In the previous blog of this series, we discussed how to choose between deploying your AI to the edge, extreme edge or cloud. In this blog, we’ll dive deeper into the hybrid approach and how to distribute the AI model between device and cloud with deep neural networks.
Dividing AI into pieces
To divide the AI model over different levels from extreme edge to cloud, you need to cut the model into pieces. You can achieve this by cutting the model into data reduction and prediction.
Let’s imagine you want to build your own Alexa home assistant and integrate it into a coffee machine. You want to call out and order your favorite coffee. Unfortunately, the coffee maker does not have enough computational power to host the entire neural network in the edge. But, you don’t want to send the whole voice segment to the cloud for processing either. So you decide to go for a hybrid approach by putting part of the model in the coffee machine and part in the cloud. To understand how you can cut the model into pieces, you need to imagine what the AI algorithm has to do to convert our words into a creamy cappuccino.
Data reduction & prediction process © Verhaert
Step 1: Data reduction, removing the noise
When talking to the device, the microphone picks up a mixture of proper voice signals, measurement noise and uninteresting background sounds. First, the algorithm should reduce the noisy signal to its most meaningful signal. This is the data reduction step. This new signal is void of unnecessary information or background sounds, nothing but the essence of you message: “Get my espresso pronto!”. We call this reduced data an ‘embedding’ or ‘encoding’ of our signal. This compressed encoded signal is less costly to send over our Wi-Fi connection and more secure.
In our daily lives, we perform data reduction all the time. Imagine driving your car in the pouring rain. Your vision provides the essential information for driving. To make it easier to drive, you will use the wipers to remove water from the windshield, removing the visual noise. But even then, you still perceive a lot of information that you don’t need, think billboards, buildings, people on the sidewalks, farmlands, and so much more. When you’re driving, your brain automatically removes this distracting information, making it easier for the second part of your brain algorithm to predict your following action.
Step 2: Prediction, deciding the outcome
The prediction step follows the reduction step and extracts the intended action, transforming the encoded output from step 1 into a useful task. In our coffee example, the algorithm takes the encoded signal and extracts the command to start brewing the type of coffee you want: espresso. In the case of driving, your brain will predict the right action: steer sideways, pump the gas or hit the breaks.
Teaching deep neural networks to separate
Now that you know you can divide the model into one part to process the measurements and another to perform the actual task, you need to find a way to separate the steps. A standard neural network typically wouldn’t have two perfectly separable parts for data reduction and prediction. Both steps are present, but the data reduction step gradually blends into the prediction step as the data flows through the layers of the network.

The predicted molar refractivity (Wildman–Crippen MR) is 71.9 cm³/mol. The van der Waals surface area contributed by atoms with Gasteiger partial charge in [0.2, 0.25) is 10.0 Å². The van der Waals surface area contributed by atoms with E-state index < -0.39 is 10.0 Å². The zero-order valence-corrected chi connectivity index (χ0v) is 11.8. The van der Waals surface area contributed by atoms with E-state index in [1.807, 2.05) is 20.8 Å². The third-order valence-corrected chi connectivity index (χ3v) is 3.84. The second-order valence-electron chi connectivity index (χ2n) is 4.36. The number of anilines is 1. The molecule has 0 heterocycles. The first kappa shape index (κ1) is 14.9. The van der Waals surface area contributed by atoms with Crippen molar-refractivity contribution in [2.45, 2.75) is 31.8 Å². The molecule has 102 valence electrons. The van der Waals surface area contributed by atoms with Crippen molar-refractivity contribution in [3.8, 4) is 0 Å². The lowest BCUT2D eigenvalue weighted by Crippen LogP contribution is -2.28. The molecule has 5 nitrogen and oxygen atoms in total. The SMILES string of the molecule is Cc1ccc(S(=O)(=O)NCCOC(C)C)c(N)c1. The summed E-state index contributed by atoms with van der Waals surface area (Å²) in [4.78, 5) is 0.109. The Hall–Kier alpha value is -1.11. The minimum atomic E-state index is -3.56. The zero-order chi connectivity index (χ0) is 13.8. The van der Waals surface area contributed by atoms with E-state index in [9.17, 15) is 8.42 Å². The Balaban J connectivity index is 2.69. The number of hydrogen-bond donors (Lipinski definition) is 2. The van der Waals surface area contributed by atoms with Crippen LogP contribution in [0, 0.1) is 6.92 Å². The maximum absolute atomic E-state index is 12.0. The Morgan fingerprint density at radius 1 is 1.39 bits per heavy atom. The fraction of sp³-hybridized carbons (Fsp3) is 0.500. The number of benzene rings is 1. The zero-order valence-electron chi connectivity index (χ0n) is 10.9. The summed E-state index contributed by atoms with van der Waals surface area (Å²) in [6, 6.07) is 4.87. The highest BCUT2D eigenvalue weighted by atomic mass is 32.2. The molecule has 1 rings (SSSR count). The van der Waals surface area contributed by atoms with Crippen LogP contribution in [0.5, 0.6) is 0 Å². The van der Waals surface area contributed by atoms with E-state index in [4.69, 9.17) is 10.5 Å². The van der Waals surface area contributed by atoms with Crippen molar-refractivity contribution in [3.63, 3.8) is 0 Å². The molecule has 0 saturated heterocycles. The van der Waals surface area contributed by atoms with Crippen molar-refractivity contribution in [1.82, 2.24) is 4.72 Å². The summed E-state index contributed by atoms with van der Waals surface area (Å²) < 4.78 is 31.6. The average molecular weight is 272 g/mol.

Splitting data reduction & prediction © Verhaert
Nevertheless, it is possible to force deep neural networks to split into distinguishable parts during the learning process. In such a network, earlier layers will be more focused on extracting interesting information from the measurements, while later layers will be more focused on making a decision. Using a bottleneck in the architecture is a handy method for forcing this behaviour. For instance, in a neural network that classifies images, the first layers will learn how to find lines and basic shapes in the picture, whereas later layers will focus on giving meaning to the combination of these shapes, classifying the image.
Deploying the model to edge and cloud
Deploying the model to edge and cloud © Verhaert
Since you can train the neural network to divide the network into two pieces, you can now deploy the first piece to the edge device and the second one to the cloud.
In the case of our smart coffee machine, you’d want the first part of the model to compress the data maximally with minimal computation power. This way, you send only the bare minimum required for the intent detection. AI engineers do this by cleverly selecting the model architecture and loss function while training the model. During training, we’ll force the second piece of the model to do the most challenging task: extracting the intent. This part requires significantly more computational power, which is why we deploy it to the cloud.
Hopefully, you now know how to think about the hybrid approach for dividing deep neural nets over the edge and the cloud. However, the hybrid approach isn’t always the best one. If your coffee maker only needs to recognize a limited set of commands, the AI model could reside entirely on the coffee machine. If your coffee maker needs intelligence comparable to Alexa, you would probably want to go for a hybrid or a full cloud implementation. Want to know more about how to decide between edge, cloud and hybrid? Read the first part of our blog series!